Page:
Tetanus following replantation of an amputated finger: a case report
A 49-year-old Japanese man whose gloved hand was caught between a gas cylinder and a concrete floor was taken to our hospital by ambulance. His right middle finger had been amputated in the distal interphalangeal (DIP) joint region, and his right ring finger was connected only by nerve and blood vessel bundles, showing a compound fracture of the distal phalanx (Figures 1 and 2). Our institute’s approach in cases of trauma is to inject tetanus toxoid and human anti-tetanus immunoglobulin (TIG) if the wound is dirty. In this case, no tetanus toxoid was injected since there was no soil contamination. The bone was comminuted, and the crushing was found to be severe, but replantation was considered appropriate, and replantation of the middle finger and osteosynthesis of the distal phalanx of the ring finger were performed on the day that our patient was injured.
Surgery was performed under axillary block anesthesia. After irrigation with 500mL of warm saline, the DIP joint of the middle finger was fixed, and the ulnar-side finger artery and dorsal cutaneous vein were anastomosed. In the ring finger, the distal phalanx was reduced and fixed. Minimal debridement was applied to only a part of the skin.
Our patient was admitted for observation. There were no infectious signs in his hand. His middle finger was successfully replanted, but his fingertip was partially necrotized because of crushing (Figure 3), and so additional reconstruction with a reverse digital arterial flap was performed 15 days after injury. The wound of his ring finger healed completely 18 days after the injury. No particular symptoms developed and there was no problem with the condition of the flap, but aggravation of lower back pain, trismus, and convulsion suddenly occurred 21 days after the injury (Figure 4). The wound of his middle finger was immediately inspected, and discharge of a whitish turbid exudate from the region around the flap was noted. The wound was opened and irrigated with a large volume of saline. No bacterium was detected on exudate culture, and isolation or identification was not possible. On the basis of the clinical symptoms, tetanus was diagnosed and treatment was initiated. TIG (6000 units) was intravenously administered on the day of onset, and 6000 units of TIG and 0.5mL of intramuscular tetanus toxoid were administered the following day. We administered treatment with penicillin antibiotics. However, the convulsions did not remit and, in fact, slowly became aggravated. Thus, tracheal intubation was performed, and our patient underwent artificial respiratory management. Anticonvulsant and sedative were concomitantly administered, but convulsion was readily induced by light stimulation, such as irrigation of the wound. The frequency and intensity of convulsive seizures started to decrease slightly at about 10 days after onset, and a tapering of the intravenous anticonvulsant injection was initiated. Our patient was weaned from the ventilator 12 days after onset. The distal phalanx fracture of his ring finger healed 6 weeks after the injury. Conservative treatment of the open wound of his middle finger was continued, and the wound healed 8 weeks after the injury. The fingertip morphology of his middle finger was relatively favorable, but owing to rest for tetanus treatment, rehabilitation could not be performed, and joint contracture remained in his right middle and ring fingers. No systemic problem occurred afterward, and our patient was discharged 12 weeks after the injury.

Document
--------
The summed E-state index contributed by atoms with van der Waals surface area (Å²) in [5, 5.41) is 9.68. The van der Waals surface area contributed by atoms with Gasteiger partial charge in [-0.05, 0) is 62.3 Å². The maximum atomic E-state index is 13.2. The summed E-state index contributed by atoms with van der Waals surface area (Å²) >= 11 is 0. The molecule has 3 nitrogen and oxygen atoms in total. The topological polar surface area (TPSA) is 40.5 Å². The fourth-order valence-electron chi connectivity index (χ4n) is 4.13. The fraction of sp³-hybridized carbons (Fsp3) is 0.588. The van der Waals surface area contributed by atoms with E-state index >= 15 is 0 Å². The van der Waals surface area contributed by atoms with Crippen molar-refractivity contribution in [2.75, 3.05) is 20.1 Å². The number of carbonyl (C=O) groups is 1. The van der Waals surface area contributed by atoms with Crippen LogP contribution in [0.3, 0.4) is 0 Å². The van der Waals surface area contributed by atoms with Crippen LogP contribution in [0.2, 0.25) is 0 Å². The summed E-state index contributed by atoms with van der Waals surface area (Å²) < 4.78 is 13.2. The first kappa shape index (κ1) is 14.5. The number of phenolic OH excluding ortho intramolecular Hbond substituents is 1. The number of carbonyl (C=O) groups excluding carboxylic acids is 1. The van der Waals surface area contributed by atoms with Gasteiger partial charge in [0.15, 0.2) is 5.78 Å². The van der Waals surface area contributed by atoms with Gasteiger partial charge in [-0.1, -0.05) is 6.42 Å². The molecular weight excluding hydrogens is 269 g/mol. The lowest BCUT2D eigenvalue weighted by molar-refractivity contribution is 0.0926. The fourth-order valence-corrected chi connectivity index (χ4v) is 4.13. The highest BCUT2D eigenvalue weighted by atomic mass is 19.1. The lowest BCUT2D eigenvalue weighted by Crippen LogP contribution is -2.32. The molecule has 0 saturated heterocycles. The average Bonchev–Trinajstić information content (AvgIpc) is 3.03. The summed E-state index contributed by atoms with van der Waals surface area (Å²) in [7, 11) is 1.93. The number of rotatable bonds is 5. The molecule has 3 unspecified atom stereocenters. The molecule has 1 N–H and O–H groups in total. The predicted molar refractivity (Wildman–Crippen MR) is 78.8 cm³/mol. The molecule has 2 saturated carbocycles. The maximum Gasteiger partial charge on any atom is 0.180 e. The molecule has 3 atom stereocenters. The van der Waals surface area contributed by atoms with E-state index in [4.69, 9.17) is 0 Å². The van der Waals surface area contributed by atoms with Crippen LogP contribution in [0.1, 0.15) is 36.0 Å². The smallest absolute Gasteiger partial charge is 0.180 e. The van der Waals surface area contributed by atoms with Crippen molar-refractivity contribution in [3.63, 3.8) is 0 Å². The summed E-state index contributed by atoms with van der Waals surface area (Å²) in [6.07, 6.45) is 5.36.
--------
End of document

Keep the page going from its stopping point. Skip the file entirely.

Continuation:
Fig.1 : Amputated middle finger shortly after the time of injury.
Fig.2 : X-ray of right hand shortly after the time of injury.
Fig.3 : Maximum mouth opening when trismus developed.
Fig.4 : The phalangeal region of the middle finger was partially necrotized.